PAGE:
IBM Introducing the World’s Highest-Resolution Global Weather Forecasting Model

January 8, 2019, 11:52 AM EST

Above: An August 2018 monsoon forecast for India, shown at left by a global weather model operating at 13-kilometer resolution. At right, the new IBM Global High-Resolution Atmospheric Forecasting System (GRAF) operates at 3-km resolution, showing much more detail, and updates 6 to 12 times more often than the current top global forecast models. Image credit: IBM.

IBM announced today that they will be introducing the world’s highest-resolution global weather forecasting model later in 2019--the IBM Global High-Resolution Atmospheric Forecasting System (GRAF). The model will be the first hourly-updating weather model that is able to predict something as small as a thunderstorm virtually anywhere on the planet.

The current top global forecasting models, the European (ECMWF) model and the U.S. GFS model, subdivide the global atmosphere into grid boxes that average 9 kilometers and 13 kilometers on a side, respectively, then solve the mathematical equations of atmospheric flow to generate a forecast for each of those grid cells. The new GRAF model employs a variable-resolution grid, resembling a honeycomb, that can be configured with higher resolution over areas of particular interest (Figure 1). Over land areas, the GRAF grid elements will have average resolutions of 3 km, which is about 3 - 4 times greater than the European and GFS models.

MPAS grid
Figure 1. The framework on which GRAF is based enables forecasters to combine a global view of the atmosphere with a higher-resolution view of a particular region, such as North America, with lower resolution over the oceans. This image is from a previous model, MPAS, on which GRAF is based (see below). Image credit: UCAR.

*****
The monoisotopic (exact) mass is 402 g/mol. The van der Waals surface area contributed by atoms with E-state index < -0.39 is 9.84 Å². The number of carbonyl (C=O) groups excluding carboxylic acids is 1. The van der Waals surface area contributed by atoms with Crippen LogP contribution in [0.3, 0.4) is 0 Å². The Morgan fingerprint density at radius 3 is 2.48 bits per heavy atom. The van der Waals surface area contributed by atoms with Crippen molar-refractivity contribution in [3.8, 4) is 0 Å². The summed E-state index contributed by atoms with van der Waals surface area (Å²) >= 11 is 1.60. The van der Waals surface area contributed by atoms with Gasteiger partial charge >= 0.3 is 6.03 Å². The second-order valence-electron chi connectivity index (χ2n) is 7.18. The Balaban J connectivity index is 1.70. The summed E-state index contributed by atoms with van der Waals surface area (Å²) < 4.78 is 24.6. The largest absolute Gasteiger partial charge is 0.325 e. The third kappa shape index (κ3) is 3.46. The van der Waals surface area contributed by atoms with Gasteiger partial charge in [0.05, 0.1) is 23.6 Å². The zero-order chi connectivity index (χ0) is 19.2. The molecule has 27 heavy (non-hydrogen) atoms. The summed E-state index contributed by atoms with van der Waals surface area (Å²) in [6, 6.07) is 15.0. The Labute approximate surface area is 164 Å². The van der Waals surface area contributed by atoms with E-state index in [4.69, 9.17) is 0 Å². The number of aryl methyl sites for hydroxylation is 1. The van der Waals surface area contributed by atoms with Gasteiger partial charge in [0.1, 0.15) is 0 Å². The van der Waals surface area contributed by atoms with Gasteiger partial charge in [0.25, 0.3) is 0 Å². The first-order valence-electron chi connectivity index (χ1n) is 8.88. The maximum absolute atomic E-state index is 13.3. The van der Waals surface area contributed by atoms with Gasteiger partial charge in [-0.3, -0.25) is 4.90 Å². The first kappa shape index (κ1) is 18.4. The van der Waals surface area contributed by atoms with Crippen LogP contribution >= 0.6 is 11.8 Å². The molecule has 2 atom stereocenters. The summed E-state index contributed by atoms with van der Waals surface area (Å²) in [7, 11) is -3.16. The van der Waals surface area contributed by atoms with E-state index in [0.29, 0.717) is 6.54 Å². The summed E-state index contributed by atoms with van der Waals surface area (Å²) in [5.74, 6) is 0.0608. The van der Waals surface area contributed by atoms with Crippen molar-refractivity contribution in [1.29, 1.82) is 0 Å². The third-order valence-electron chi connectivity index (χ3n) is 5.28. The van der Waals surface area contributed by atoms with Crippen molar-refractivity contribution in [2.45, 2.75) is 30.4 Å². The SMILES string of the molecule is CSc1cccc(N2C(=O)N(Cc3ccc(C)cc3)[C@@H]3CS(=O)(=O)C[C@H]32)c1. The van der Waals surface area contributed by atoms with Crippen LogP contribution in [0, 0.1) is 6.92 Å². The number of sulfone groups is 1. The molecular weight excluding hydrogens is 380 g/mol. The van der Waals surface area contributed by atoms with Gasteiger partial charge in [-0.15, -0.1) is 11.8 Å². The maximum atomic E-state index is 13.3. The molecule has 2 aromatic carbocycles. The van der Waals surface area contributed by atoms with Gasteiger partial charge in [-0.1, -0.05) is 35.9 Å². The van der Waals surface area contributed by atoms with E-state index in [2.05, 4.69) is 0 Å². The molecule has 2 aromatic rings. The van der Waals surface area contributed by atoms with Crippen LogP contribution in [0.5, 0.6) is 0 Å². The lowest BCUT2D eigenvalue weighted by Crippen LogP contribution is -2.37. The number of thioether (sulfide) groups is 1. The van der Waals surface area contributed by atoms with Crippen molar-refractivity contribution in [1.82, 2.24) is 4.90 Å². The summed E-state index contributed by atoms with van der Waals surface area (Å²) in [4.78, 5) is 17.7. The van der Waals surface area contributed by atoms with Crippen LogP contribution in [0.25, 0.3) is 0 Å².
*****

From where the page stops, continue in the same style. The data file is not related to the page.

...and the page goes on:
GRAF achieves what has been something of a “holy grail” for global numerical weather forecasting--the ability to run at a resolution so fine that no approximations are needed to simulate how individual thunderstorms behave. Previous global models have always been forced to use what are called “convective parameterization” schemes to approximate what is going on with thunderstorms within each individual grid box, since numerous thunderstorms could be present within the box. These schemes can be a major source of error in weather forecasts. The new GRAF model does not need a convective parameterization scheme when running at 3 km resolution, since the model will permit the existence of individual thunderstorms. In many cases, this will allow the model to make more accurate forecasts in situations where thunderstorms are present.

In addition, GRAF runs hourly, compared to the 6-hourly runs available for the GFS model and the 12-hourly runs of the European model (though 6-hourly data from the model is available to some users for forecasts out to 90 hours in the future). NOAA’s High-Resolution Rapid Refresh (HRRR) model does run hourly at 3-kilometer resolution, but only covers the U.S. The new GRAF model will be like the HRRR model, but global in coverage.

Initially, the highest-resolution version of the GRAF model will run at least 12 hours into the future; a lower-resolution version now being tested extends out as far as 120 hours. Verification data to show the accuracy of the forecasts is not yet available, but we expect it to be later in 2019 once the model becomes operational. In particular, it will be very interesting to see how well the model does with rainfall forecasts for landfalling hurricanes. This is a critically important quantity to get right, as we saw with Hurricane Florence in 2018 and Hurricane Harvey in 2017.